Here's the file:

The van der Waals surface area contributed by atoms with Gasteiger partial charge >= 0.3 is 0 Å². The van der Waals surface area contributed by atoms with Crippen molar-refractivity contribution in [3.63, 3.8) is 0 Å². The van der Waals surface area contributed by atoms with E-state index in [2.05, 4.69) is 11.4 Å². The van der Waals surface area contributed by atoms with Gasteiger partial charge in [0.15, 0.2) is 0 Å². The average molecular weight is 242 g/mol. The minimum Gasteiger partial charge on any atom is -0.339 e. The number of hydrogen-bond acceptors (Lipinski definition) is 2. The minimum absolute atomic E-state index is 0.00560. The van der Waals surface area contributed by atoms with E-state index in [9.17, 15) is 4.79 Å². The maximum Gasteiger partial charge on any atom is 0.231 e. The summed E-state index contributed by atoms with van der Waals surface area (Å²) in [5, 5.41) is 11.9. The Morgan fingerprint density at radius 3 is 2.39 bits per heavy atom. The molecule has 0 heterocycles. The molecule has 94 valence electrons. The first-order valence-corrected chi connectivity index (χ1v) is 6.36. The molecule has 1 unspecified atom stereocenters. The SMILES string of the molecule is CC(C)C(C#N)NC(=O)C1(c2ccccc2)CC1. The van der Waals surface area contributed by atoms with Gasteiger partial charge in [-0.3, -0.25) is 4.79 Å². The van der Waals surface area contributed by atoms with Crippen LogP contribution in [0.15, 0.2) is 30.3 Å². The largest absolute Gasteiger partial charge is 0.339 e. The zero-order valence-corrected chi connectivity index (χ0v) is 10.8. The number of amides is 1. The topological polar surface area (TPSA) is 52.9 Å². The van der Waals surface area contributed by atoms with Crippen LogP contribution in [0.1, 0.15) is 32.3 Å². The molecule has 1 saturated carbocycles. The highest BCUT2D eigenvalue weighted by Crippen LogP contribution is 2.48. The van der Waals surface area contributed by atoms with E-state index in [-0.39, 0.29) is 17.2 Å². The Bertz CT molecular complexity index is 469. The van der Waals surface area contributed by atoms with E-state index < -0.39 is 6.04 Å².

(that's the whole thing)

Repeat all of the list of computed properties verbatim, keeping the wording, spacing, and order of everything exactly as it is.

The van der Waals surface area contributed by atoms with Gasteiger partial charge >= 0.3 is 0 Å². The van der Waals surface area contributed by atoms with Crippen molar-refractivity contribution in [3.63, 3.8) is 0 Å². The van der Waals surface area contributed by atoms with E-state index in [2.05, 4.69) is 11.4 Å². The van der Waals surface area contributed by atoms with Gasteiger partial charge in [0.15, 0.2) is 0 Å². The average molecular weight is 242 g/mol. The minimum Gasteiger partial charge on any atom is -0.339 e. The number of hydrogen-bond acceptors (Lipinski definition) is 2. The minimum absolute atomic E-state index is 0.00560. The van der Waals surface area contributed by atoms with E-state index in [9.17, 15) is 4.79 Å². The maximum Gasteiger partial charge on any atom is 0.231 e. The summed E-state index contributed by atoms with van der Waals surface area (Å²) in [5, 5.41) is 11.9. The Morgan fingerprint density at radius 3 is 2.39 bits per heavy atom. The molecule has 0 heterocycles. The molecule has 94 valence electrons. The first-order valence-corrected chi connectivity index (χ1v) is 6.36. The molecule has 1 unspecified atom stereocenters. The SMILES string of the molecule is CC(C)C(C#N)NC(=O)C1(c2ccccc2)CC1. The van der Waals surface area contributed by atoms with Gasteiger partial charge in [-0.3, -0.25) is 4.79 Å². The van der Waals surface area contributed by atoms with Crippen LogP contribution in [0.15, 0.2) is 30.3 Å². The largest absolute Gasteiger partial charge is 0.339 e. The zero-order valence-corrected chi connectivity index (χ0v) is 10.8. The number of amides is 1. The topological polar surface area (TPSA) is 52.9 Å². The van der Waals surface area contributed by atoms with Crippen LogP contribution in [0.1, 0.15) is 32.3 Å². The molecule has 1 saturated carbocycles. The highest BCUT2D eigenvalue weighted by Crippen LogP contribution is 2.48. The van der Waals surface area contributed by atoms with E-state index in [-0.39, 0.29) is 17.2 Å². The Bertz CT molecular complexity index is 469. The van der Waals surface area contributed by atoms with E-state index < -0.39 is 6.04 Å².